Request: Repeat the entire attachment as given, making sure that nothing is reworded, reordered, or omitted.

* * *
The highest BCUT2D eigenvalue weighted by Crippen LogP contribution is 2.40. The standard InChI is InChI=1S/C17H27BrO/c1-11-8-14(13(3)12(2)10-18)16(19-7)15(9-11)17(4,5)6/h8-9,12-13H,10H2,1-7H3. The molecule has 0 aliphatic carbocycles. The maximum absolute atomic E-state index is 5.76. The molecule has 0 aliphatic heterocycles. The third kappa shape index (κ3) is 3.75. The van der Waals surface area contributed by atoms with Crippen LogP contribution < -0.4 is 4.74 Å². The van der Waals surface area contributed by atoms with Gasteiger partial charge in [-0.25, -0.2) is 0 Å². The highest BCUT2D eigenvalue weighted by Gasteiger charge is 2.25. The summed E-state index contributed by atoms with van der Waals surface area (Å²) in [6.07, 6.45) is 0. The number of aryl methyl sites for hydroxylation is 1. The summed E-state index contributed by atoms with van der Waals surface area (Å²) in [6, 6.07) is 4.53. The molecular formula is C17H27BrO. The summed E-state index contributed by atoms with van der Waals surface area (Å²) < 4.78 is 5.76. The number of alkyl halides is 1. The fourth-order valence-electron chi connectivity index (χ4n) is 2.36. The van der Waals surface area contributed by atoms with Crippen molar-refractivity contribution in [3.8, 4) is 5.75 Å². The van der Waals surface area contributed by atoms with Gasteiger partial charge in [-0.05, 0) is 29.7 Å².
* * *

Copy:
The highest BCUT2D eigenvalue weighted by Crippen LogP contribution is 2.40. The standard InChI is InChI=1S/C17H27BrO/c1-11-8-14(13(3)12(2)10-18)16(19-7)15(9-11)17(4,5)6/h8-9,12-13H,10H2,1-7H3. The molecule has 0 aliphatic carbocycles. The maximum absolute atomic E-state index is 5.76. The molecule has 0 aliphatic heterocycles. The third kappa shape index (κ3) is 3.75. The van der Waals surface area contributed by atoms with Crippen LogP contribution < -0.4 is 4.74 Å². The van der Waals surface area contributed by atoms with Gasteiger partial charge in [-0.25, -0.2) is 0 Å². The highest BCUT2D eigenvalue weighted by Gasteiger charge is 2.25. The summed E-state index contributed by atoms with van der Waals surface area (Å²) in [6.07, 6.45) is 0. The number of aryl methyl sites for hydroxylation is 1. The summed E-state index contributed by atoms with van der Waals surface area (Å²) in [6, 6.07) is 4.53. The molecular formula is C17H27BrO. The summed E-state index contributed by atoms with van der Waals surface area (Å²) < 4.78 is 5.76. The number of alkyl halides is 1. The fourth-order valence-electron chi connectivity index (χ4n) is 2.36. The van der Waals surface area contributed by atoms with Crippen molar-refractivity contribution in [3.8, 4) is 5.75 Å². The van der Waals surface area contributed by atoms with Gasteiger partial charge in [-0.05, 0) is 29.7 Å².